Date of Degree


Document Type


Degree Name



Liberal Studies


Elizabeth Macaulay-Lewis

Subject Categories



love, hate, brain, circuit, relationship, normal


The assertion, “It’s a thin line between love and hate,” is often referenced to express the relative ease of a sole emotion morphing from one extreme to next. Both love and hate generate the same physiological fluctuations which include, but are not limited to, a racing pulse, sweaty palms, releasing of hormones, and some degree of excitability. While physiologically the responses are the same, psychologically and philosophically they are considered opposites. In the sphere of psychology, it is going from what is considered normal behavior or a normal response to abnormal behavior or an abnormal response (McKay, 2016). For this research a systematic review of the literature was conducted to accomplish three tasks. First, define love and hate and their interactions with the body/mind through the lens of key philosophers, psychologists, and biological scientists. Second, how love and hate are intimately associated within the human psyche and formed through attachments is explored. Third, how two opposing feelings travel on the same emotional circuit is examined. Emotions and feelings of love and hate are powerful, dynamic, and in constant flux. They process an aesthetic value, which inspires us to great heights and lures us to the lowest depths of the human condition. Hence, they are a fascinating phenomenon fitting and worthy of exploration.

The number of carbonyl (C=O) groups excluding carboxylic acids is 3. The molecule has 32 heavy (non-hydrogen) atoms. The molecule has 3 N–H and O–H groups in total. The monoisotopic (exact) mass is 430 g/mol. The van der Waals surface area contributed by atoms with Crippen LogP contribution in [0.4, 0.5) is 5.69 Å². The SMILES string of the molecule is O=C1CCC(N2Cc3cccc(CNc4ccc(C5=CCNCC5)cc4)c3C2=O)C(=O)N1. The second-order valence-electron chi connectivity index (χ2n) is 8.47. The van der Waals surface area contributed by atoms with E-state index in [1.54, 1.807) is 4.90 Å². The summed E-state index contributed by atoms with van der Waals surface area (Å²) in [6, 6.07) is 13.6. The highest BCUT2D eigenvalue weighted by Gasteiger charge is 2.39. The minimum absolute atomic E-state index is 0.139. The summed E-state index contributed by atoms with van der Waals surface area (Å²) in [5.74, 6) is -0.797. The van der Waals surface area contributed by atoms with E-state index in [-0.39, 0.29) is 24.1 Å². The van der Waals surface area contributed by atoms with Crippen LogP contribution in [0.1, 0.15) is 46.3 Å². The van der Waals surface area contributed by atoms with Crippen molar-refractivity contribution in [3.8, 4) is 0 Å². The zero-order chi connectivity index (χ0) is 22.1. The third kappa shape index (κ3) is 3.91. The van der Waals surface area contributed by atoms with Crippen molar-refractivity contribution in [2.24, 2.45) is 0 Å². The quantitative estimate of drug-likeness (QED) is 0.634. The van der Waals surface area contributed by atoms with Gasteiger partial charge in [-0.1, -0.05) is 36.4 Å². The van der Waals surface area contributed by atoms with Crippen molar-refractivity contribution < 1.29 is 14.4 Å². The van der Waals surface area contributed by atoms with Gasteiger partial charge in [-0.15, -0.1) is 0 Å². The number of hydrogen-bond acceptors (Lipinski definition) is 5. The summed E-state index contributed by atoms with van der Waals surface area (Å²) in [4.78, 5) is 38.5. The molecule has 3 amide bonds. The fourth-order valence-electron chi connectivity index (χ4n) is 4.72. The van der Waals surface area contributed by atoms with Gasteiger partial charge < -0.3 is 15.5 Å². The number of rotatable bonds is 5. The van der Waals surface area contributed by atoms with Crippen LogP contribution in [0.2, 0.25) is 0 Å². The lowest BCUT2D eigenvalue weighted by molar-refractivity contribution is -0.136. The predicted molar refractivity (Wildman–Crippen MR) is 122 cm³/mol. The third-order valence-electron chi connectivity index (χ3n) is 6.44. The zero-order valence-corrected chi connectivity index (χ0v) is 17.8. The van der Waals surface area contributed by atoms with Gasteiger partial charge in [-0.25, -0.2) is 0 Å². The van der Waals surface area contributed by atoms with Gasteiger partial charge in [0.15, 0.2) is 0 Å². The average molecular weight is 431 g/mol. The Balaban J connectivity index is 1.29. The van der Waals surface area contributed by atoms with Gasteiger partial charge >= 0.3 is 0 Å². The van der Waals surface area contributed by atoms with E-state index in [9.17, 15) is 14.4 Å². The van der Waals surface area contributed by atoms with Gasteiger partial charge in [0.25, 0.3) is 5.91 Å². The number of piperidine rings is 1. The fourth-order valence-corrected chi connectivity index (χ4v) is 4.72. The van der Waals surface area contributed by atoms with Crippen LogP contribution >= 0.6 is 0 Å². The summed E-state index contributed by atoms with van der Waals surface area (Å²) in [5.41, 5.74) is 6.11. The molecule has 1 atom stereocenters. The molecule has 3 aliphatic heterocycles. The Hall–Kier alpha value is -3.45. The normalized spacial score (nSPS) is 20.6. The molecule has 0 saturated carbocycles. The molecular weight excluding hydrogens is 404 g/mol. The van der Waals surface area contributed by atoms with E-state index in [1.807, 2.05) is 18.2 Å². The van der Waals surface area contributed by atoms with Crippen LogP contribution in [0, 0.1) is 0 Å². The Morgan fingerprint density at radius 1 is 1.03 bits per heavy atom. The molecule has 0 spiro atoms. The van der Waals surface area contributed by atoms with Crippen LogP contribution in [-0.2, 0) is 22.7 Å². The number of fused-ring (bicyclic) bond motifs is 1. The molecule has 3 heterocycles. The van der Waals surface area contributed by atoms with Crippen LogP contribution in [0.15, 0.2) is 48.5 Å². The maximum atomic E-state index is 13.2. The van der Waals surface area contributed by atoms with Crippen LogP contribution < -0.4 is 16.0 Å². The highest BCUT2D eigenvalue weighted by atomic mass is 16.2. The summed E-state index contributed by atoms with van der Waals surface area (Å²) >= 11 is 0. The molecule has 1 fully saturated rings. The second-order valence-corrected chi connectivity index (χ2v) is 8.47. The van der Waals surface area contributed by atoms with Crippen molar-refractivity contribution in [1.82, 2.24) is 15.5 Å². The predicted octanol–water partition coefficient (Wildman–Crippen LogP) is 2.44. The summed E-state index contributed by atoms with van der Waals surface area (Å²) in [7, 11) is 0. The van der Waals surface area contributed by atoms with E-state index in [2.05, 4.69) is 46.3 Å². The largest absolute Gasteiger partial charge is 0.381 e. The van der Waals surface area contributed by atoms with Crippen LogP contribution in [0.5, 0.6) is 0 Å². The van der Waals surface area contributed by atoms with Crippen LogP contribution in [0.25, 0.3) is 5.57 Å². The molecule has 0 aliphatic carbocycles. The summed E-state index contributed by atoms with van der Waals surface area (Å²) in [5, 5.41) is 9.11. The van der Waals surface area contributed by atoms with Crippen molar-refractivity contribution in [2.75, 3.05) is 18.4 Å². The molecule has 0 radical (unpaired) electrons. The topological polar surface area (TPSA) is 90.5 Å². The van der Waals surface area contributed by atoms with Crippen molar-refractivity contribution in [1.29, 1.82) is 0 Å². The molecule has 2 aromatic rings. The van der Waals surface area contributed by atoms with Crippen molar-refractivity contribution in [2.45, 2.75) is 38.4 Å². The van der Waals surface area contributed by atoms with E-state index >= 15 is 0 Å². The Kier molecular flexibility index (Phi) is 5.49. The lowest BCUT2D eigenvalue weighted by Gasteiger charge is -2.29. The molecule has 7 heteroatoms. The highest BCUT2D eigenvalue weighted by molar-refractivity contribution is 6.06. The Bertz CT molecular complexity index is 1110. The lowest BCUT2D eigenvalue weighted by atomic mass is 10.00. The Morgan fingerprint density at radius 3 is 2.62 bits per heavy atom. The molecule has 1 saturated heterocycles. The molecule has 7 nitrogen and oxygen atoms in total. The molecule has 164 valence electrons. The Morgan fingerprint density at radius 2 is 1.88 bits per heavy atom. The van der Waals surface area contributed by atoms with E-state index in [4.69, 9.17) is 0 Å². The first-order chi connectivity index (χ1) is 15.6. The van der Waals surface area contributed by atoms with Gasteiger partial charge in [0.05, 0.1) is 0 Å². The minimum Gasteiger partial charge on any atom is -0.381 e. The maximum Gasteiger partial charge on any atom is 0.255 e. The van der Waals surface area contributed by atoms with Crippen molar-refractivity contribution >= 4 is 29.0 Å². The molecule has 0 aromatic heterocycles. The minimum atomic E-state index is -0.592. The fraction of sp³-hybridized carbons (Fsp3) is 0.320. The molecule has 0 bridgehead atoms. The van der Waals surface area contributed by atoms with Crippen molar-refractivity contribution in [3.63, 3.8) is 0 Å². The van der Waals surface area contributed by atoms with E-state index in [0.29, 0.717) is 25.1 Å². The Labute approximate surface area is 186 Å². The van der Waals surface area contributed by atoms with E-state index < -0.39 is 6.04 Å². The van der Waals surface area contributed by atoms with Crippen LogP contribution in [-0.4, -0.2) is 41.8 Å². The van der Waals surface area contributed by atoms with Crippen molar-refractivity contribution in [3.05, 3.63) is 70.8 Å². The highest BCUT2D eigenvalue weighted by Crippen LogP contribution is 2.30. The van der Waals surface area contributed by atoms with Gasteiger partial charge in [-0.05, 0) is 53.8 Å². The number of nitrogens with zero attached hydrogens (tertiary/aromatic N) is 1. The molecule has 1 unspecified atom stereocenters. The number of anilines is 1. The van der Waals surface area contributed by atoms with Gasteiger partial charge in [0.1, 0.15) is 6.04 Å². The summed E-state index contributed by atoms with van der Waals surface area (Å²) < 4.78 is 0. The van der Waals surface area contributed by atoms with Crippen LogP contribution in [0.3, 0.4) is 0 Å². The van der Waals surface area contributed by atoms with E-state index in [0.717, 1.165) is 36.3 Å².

Included in

Psychology Commons



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